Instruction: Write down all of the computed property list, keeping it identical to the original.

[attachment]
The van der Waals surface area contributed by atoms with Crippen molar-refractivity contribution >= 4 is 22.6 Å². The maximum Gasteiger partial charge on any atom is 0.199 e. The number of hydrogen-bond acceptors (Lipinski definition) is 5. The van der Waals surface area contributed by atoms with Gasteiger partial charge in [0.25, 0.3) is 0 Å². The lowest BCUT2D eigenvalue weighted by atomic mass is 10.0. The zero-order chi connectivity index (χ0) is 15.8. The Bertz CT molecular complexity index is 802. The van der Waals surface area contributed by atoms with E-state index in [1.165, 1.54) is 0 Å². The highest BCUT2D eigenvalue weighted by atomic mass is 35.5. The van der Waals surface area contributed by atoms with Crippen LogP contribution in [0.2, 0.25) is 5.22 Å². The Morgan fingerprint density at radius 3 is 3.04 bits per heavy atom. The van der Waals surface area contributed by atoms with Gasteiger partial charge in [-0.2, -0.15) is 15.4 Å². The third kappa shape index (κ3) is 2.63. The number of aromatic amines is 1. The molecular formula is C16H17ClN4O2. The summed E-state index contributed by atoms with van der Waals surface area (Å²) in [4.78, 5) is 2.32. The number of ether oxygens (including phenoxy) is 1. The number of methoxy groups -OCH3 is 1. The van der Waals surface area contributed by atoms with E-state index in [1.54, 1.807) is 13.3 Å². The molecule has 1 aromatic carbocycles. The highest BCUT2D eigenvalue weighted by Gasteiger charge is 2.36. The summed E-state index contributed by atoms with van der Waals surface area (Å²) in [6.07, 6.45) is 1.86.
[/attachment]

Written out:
The van der Waals surface area contributed by atoms with Crippen molar-refractivity contribution >= 4 is 22.6 Å². The maximum Gasteiger partial charge on any atom is 0.199 e. The number of hydrogen-bond acceptors (Lipinski definition) is 5. The van der Waals surface area contributed by atoms with Gasteiger partial charge in [0.25, 0.3) is 0 Å². The lowest BCUT2D eigenvalue weighted by atomic mass is 10.0. The zero-order chi connectivity index (χ0) is 15.8. The Bertz CT molecular complexity index is 802. The van der Waals surface area contributed by atoms with E-state index in [1.165, 1.54) is 0 Å². The highest BCUT2D eigenvalue weighted by atomic mass is 35.5. The van der Waals surface area contributed by atoms with Crippen LogP contribution in [0.2, 0.25) is 5.22 Å². The Morgan fingerprint density at radius 3 is 3.04 bits per heavy atom. The van der Waals surface area contributed by atoms with Gasteiger partial charge in [-0.2, -0.15) is 15.4 Å². The third kappa shape index (κ3) is 2.63. The number of aromatic amines is 1. The molecular formula is C16H17ClN4O2. The summed E-state index contributed by atoms with van der Waals surface area (Å²) in [4.78, 5) is 2.32. The number of ether oxygens (including phenoxy) is 1. The number of methoxy groups -OCH3 is 1. The van der Waals surface area contributed by atoms with E-state index in [1.54, 1.807) is 13.3 Å². The molecule has 1 aromatic carbocycles. The highest BCUT2D eigenvalue weighted by Gasteiger charge is 2.36. The summed E-state index contributed by atoms with van der Waals surface area (Å²) in [6.07, 6.45) is 1.86.